Minnesota health care workers sue to block vaccine mandate

MINNEAPOLIS – Nearly 200 Minnesota health workers are suing their employers to block a pending requirement that they be vaccinated against COVID-19 or risk getting fired. The lawsuit was filed in federal court late Monday against federal officials and about 20 providers that operate hospitals and clinics across Minnesota.

It contends the lack of alternatives to vaccination infringes on the constitutional rights of those employees, who range from doctors and nurses to technicians.

According to Hubbard Broadcasting sister-station, KSTP 5 Eyewitness News, the lawsuit only lists the plaintiffs as "Mary Roe" and "John Doe." It has been filed against federal health officials and about 20 state health care providers that operate hospitals and clinics throughout the state. These workers are listed as such out of what they say is fear of employer retaliation or public harassment. The filing alleges that the lack of alternatives to vaccination violates the rights of employees, including doctors, nurses, technicians and respiratory therapists.

"Based on the [Centers for Disease Control and Prevention] Measure Specification, Plaintiffs’ employers are placing a substantial burden on their employees not to practice their-religious-based objection to the Covid-19 vaccination, or live under the threat of having their religious exemption withdrawn at any time," the lawsuit says, stating that the employees are claiming their religion is the reason for not receiving the vaccine. The employees also claim, based on their religious stances, that the vaccines contain "aborted fetus cells," which has been disproven numerous times.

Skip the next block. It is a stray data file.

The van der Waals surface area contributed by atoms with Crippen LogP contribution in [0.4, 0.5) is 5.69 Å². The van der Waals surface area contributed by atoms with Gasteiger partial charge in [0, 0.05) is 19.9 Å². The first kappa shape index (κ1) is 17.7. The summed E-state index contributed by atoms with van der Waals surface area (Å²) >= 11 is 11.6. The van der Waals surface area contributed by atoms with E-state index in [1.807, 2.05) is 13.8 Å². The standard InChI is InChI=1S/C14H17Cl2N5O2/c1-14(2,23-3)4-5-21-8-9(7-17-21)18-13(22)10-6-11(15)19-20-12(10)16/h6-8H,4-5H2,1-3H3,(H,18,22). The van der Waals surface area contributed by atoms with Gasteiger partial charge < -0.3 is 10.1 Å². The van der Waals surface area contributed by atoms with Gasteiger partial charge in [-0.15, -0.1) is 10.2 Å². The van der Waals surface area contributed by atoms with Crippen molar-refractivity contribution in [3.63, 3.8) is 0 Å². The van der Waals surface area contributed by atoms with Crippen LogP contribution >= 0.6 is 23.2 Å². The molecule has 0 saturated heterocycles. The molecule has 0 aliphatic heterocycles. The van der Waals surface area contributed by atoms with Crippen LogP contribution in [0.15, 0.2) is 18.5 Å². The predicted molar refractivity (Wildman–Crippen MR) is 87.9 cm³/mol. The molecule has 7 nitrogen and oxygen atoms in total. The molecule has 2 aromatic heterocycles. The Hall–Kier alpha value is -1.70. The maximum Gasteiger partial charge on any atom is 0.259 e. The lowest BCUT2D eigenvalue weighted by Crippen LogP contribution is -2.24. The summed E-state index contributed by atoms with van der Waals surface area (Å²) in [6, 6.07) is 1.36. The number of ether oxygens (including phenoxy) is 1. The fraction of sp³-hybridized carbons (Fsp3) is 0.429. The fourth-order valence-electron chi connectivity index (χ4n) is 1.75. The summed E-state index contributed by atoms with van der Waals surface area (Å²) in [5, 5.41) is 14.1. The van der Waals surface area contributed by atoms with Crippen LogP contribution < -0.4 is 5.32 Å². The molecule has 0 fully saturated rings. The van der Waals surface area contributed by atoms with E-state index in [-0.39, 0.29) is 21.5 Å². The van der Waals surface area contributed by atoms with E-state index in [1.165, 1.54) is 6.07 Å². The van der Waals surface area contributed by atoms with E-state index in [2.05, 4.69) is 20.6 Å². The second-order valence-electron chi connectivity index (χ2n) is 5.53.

Others state that they have already contracted COVID-19 so they qualify them "for herd immunity."

This comes as several same-initiative lawsuits have been filed across the country as the U.S. attempts to curb the spread of the virus.

Earlier this month, President Joe Biden announced a mandate that will require all workers in most health settings to be vaccinated, although most of the estimated 17 million covered by the directive have been vaccinated. The rule will become effective once the Centers for Medicare and Medicaid Services issues final language, which is expected to submitted by the middle of next month.

Some hospitals and health care clinics have already taken on their requirements ahead of the federal decision.

The lawsuit also argues that these workers should have the option of taking regular COVID-19 tests or be transferred into roles that don’t put them in contact with patients or coworkers.